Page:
Photos Almost Lost

According to my uncle, the following photographs of my Grandpa Lundquist were found shortly after his death in a dumpster behind his shop. I am very grateful these pictures were not lost.

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My grandfather (standing) painting the “Lady’s Shop,” a store owned by my great grandmother Eugenia Harris Lundquist

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My grandfather (far right) as a grocery clerk

My grandfather and his brother Charles painting a church. The notation on the right says “Top of Lewiston 3rd Ward Church”

My grandfather driving the “paint wagon”

My grandfather and an unknown friend

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My grandfather (second from the left) and his brothers

Isaac Allred

Isaac Allred, my 4th great uncle, was born on June 28, 1813 in Nashville, Tennessee. In 1830, the Allred family moved to Monroe County, Missouri. It was there that Isaac joined the Church of Jesus Christ of Latter-day Saints.

In 1834, Isaac joined Zion’s Camp, an expedition led by Joseph Smith from Ohio to Missouri to regain land from which the Mormons had been expelled. Attempts to negotiate a settlement proved unsuccessful.

Similar to other Mormon settlers, Isaac and his family were driven out of Missouri to Nauvoo, Illinois and ultimately Utah. While in Utah, Isaac worked for the Church. From 1851 to 1855, Isaac served a mission to Great Britain.

In 1858, Isaac and his family moved to Ephraim, Sanpete County, Utah, where his parents resided. During this time, Isaac was in charge of some sheep belonging to Thomas Ivie. On May 11, 1859, Ivie beat Isaac with a burning stick from the campfire. Isaac died the next day at Mt. Pleasant, Sanpete, Utah. He was only 45 years old. He was buried in the Spring City Cemetery, in Spring City, Sanpete County, Utah, on May 13, 1859.

Ivie was tried for murder and condemned to death, but he managed to escape and went east.

Deseret News Article on the Death of Isaac Allred (May 25, 1859)

Memories of Eric Benjamin and Eugenia Harris Lundquist

Eric Benjamin Lundquist

Eric Benjamin Lundquist (December 27, 1871 – July 25, 1932)

The following letter was written by my 2nd Great Uncle, Lamont Harris, on April 25, 1971. It was addressed to my Great Uncle, Eugene Ben Lundquist. The letter recalls Lamont’s memories of my Great Grandfather, Eric Benjamin Lundquist (referred to as “Bennie”), and my Great Grandmother, Eugenia Harris (referred to as “Jean”).

Dear Eugene,

You asked me to write some of the things that I could remember about your father and mother and it really is a pleasure to do so because they were so very dear to me. They took me in when I was fourteen years of age. I had no father [William Emer Harris] and my mother [Katherine Perkes Harris] was very poor. Your parents were very good to her and because I worked for your Dad, it made it possible for me to give her a little money.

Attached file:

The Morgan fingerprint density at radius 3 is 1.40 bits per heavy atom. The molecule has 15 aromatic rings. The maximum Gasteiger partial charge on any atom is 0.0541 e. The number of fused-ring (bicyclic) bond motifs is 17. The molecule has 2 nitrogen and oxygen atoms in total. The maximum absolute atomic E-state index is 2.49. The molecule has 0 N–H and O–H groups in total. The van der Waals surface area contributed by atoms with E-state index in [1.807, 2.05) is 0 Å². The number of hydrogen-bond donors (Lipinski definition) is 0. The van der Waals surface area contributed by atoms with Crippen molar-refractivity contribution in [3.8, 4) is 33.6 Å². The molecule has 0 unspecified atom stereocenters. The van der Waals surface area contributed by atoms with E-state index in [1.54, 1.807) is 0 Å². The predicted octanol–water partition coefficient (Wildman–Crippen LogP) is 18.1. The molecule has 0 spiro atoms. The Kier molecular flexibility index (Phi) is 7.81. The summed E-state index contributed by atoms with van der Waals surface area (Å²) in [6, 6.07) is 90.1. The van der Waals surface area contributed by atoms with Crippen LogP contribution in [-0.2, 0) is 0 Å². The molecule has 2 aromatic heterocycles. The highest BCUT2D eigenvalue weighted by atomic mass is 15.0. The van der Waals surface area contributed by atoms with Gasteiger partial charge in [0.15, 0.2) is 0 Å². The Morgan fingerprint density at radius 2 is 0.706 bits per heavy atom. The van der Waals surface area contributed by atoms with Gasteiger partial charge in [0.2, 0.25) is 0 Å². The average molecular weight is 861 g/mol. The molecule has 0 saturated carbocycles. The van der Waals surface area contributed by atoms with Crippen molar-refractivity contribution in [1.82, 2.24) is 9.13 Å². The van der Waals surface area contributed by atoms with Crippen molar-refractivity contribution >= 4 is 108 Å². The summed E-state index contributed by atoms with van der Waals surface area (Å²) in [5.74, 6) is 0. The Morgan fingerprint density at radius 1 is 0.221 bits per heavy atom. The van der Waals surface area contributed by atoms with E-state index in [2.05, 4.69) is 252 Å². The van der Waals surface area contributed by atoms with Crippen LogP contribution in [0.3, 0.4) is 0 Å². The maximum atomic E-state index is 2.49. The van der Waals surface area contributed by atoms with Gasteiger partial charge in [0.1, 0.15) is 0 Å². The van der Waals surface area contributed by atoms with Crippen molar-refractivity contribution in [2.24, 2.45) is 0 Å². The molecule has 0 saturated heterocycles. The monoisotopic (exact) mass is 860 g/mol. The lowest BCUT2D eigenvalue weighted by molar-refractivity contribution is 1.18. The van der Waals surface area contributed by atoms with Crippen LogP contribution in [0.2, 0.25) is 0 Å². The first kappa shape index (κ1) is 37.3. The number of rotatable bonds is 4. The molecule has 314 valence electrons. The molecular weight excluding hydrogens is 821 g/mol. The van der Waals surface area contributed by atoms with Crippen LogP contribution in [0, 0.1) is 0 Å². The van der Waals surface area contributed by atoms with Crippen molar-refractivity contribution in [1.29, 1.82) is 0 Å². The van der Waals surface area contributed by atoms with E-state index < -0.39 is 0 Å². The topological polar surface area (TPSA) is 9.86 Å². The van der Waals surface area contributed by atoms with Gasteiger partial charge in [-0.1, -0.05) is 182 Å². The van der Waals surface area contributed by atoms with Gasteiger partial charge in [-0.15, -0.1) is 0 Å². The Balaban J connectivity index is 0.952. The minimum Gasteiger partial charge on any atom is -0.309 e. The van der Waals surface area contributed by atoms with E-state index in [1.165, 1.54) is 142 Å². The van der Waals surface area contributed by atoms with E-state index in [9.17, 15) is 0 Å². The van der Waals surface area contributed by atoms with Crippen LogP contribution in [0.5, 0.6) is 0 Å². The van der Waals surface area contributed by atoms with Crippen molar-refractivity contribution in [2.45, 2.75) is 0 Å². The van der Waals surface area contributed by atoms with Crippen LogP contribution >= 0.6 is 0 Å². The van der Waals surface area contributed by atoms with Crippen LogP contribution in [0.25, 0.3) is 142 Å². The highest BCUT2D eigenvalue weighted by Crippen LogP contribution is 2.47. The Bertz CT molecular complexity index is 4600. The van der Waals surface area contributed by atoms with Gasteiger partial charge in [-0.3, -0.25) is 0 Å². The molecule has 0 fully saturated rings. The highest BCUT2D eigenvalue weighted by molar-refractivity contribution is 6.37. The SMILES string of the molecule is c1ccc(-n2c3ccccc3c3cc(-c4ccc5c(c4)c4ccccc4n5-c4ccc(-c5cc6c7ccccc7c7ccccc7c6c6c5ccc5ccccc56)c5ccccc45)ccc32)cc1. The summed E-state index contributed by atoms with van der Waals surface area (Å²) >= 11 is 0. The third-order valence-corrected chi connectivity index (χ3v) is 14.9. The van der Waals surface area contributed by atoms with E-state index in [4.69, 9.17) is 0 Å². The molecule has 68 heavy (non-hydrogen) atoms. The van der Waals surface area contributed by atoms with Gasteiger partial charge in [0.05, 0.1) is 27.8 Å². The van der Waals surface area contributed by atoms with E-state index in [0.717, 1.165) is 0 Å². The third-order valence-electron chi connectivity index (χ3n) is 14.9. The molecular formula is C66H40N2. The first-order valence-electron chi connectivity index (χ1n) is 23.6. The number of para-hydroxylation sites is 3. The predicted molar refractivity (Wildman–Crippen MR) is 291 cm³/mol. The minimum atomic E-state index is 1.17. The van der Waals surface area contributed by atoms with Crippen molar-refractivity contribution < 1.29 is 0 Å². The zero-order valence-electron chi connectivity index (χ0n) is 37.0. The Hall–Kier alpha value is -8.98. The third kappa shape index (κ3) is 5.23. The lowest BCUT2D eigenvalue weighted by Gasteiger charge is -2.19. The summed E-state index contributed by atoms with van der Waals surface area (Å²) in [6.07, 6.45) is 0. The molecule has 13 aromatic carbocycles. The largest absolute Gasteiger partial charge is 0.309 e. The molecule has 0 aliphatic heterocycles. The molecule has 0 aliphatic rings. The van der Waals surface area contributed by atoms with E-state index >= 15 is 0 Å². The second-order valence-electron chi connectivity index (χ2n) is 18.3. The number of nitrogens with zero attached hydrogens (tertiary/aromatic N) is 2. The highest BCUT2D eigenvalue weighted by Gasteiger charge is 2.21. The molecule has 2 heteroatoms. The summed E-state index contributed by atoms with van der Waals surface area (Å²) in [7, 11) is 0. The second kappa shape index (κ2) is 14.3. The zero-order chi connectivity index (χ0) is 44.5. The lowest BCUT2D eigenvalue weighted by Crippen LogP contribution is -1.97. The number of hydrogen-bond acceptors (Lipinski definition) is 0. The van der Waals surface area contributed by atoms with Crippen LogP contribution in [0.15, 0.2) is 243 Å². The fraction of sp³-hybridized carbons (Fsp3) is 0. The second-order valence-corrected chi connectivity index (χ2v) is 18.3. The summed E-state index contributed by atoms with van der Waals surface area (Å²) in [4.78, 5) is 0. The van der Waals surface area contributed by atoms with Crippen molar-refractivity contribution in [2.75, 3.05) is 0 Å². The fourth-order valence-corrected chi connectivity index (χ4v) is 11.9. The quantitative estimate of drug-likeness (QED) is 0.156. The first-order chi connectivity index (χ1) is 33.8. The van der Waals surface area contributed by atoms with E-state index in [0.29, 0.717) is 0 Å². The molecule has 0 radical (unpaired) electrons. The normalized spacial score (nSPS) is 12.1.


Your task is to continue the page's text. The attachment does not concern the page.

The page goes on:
Pauline, Katherine & Eugenia Harris (About 1900)

I will always have fond memories of your Father and your Mother. The first I can remember of your Father was at his wedding supper. They were married November 4, 1903. I was 10 years of age at that time. Everything at the wedding was just out of this world. I have never in all my life seen so much to eat and me so hungry. They had a large long table with everything under the sun to eat. Bennie and Jean looked so nice. Bennie had a brass band playing outside all that evening. Everyone who came had to be treated. I can remember two large barrels of Beckers beer [Root Beer?] to treat them with and two big gunny sacks of peanuts and candy. It was such a big affair, I could never forget it.

Your Father and Mother first lived in Hyde Park. I used to go and play at their place and I remember your Grandmother Lundquist [Karin Ersson (Carolina Erickson)] as she was a short plump old lady and she was so good to me.

When I was 14, I went to live with your Father and Mother when they moved to Smithfield and they treated me just like I was one of their own in many ways. I had to work and I was glad for it. Your Dad was a good cook and before we went to work he would cook breakfast always with his hat on. We would have sausage, hot cakes and eggs, and it was good.

About the first I did for your Dad was to help him paint the “old Miles store.” I painted the roof and your Dad said I did it so fast and so good that he was going to give me extra money. Then we painted the inside of Roylance Smithfield Implement Company. Roylance was never good to work for and your Dad and Roylance got in a quarrel. Roylance pushed your Dad down. I went over to help and your Dad told me to get back. Then your Dad got up and took his 4” paint brush and filled it with paint and hit Roylance smack in the face with it. By then Roylance had had enough and he grabbed a new shirt and I helped him get the paint off. Your Dad had to pay for the shirt.